Plankton, Mr. Krabs' nemesis, vows to get his Christmas wish - obtaining the Krusty Krab's secret Krabby Patty formula - by turning everyone bad in Bikini Bottom with the help of his special jerktonium-laced fruitcake.
Prepare to be blown back on your tail fins! Visit the Bikini Bottom Symphony, check out the Chum Bucket's Rome-antic new look, see SpongeBob's take on normal, hear Plankton's new band, the ... See full summary »
Timmy Turner is a 10-year-old boy who wishes for a perfect life. Unfortunately, he has parents who work full time and often neglect him in favor of their own desires, and while they are out... See full summary »
A scheming raccoon fools a mismatched family of forest creatures into helping him repay a debt of food, by invading the new suburban sprawl that popped up while they were hibernating...and learns a lesson about family himself.
Barry B. Benson, a bee just graduated from college, is disillusioned at his lone career choice: making honey. On a special trip outside the hive, Barry's life is saved by Vanessa, a florist in New York City. As their relationship blossoms, he discovers humans actually eat honey, and subsequently decides to sue them.
Simon J. Smith
There's trouble brewing in Bikini Bottom. Someone has stolen King Neptune's crown, and it look like Mr. Krab, SpongeBob's boss, is the culprit. Though he's just been passed over for the promotion of his dreams, SpongeBob stands by his boss, and along with his best pal Patrick, sets out on a treacherous mission to Shell City to reclaim the crown and save Mr. Krab's life. Written by
Sujit R. Varma
This movie was totally up to my expectations. I've been a Spongebob fan since its premiere in 1999, so I saw it without paying attention to any of the reviews. I heard a bunch of complaints that the plot didn't have the charisma of the TV episodes and wasn't fast-paced enough. I can't imagine how much more excitement could have been packed into this film, though. If the movie didn't have some absurdity, all the characters would be tied too heavily to the main plot and not able to experience their antics that are the essence of Spongebob Squarepants (such as hilarious obstacles and sporadic musical numbers). The wacky ending captivated kids' attention and made moviegoers over 18 burst into gales of laughter.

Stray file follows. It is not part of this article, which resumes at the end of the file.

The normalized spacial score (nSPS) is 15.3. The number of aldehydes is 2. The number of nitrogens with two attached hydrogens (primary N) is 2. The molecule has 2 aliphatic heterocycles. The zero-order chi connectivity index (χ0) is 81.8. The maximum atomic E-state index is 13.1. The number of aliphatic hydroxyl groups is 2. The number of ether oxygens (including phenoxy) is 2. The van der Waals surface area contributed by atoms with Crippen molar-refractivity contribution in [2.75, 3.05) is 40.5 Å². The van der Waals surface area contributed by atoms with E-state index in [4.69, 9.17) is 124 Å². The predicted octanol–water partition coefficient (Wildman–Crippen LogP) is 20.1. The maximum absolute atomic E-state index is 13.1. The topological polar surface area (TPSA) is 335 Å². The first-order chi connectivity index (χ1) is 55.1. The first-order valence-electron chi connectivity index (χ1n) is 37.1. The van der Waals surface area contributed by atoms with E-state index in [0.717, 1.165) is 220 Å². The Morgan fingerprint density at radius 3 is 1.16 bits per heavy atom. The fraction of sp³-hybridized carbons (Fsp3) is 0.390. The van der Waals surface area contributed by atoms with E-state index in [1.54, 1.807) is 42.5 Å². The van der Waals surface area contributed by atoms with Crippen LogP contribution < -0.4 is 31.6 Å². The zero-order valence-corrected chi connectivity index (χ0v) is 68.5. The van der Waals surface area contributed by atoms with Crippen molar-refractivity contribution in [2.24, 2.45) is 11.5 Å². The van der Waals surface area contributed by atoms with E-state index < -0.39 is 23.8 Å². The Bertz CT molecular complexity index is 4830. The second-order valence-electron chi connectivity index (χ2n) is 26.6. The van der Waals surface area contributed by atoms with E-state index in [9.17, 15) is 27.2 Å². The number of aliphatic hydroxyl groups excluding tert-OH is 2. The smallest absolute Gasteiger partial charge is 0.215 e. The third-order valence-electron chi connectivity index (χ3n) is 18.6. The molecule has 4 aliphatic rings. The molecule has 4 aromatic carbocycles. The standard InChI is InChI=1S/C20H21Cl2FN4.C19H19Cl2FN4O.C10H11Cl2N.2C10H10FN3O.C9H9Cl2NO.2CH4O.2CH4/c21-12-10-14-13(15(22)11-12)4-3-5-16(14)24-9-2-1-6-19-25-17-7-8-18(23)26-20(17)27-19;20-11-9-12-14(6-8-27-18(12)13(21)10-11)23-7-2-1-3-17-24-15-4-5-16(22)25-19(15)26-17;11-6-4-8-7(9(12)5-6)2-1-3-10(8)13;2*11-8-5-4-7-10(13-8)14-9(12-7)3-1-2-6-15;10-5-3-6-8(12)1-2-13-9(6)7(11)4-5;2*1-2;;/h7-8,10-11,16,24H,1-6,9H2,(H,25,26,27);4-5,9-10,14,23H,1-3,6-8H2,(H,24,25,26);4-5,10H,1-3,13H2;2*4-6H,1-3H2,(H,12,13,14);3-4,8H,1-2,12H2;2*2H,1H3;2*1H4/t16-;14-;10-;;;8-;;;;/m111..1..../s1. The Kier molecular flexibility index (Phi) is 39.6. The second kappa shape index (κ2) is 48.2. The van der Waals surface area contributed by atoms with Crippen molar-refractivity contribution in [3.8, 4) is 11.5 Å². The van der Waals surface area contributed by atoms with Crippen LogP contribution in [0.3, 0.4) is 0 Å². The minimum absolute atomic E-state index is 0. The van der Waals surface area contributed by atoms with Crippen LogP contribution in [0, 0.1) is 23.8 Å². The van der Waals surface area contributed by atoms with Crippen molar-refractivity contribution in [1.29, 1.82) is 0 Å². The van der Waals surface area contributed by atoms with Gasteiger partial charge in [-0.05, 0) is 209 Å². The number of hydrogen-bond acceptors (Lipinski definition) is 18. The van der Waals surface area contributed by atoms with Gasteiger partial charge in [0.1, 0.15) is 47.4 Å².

You can tell that every show worker had so much fun creating this film. The characters' facial expressions look even more over-the-top than on the show, and the voice acting of Tom Kenny, Bill Fagerbakke, and many others is perfect. Plus, David Hasselhoff was a real sport to do that cameo. The backgrounds and scenery are beautifully done (under the art direction of Mr. Nick Jennings, I assume). In April of 2003, TV Guide featured Spongebob on the cover as a show to watch if you're feeling depressed, so you will definitely not feel blue after this movie. =)
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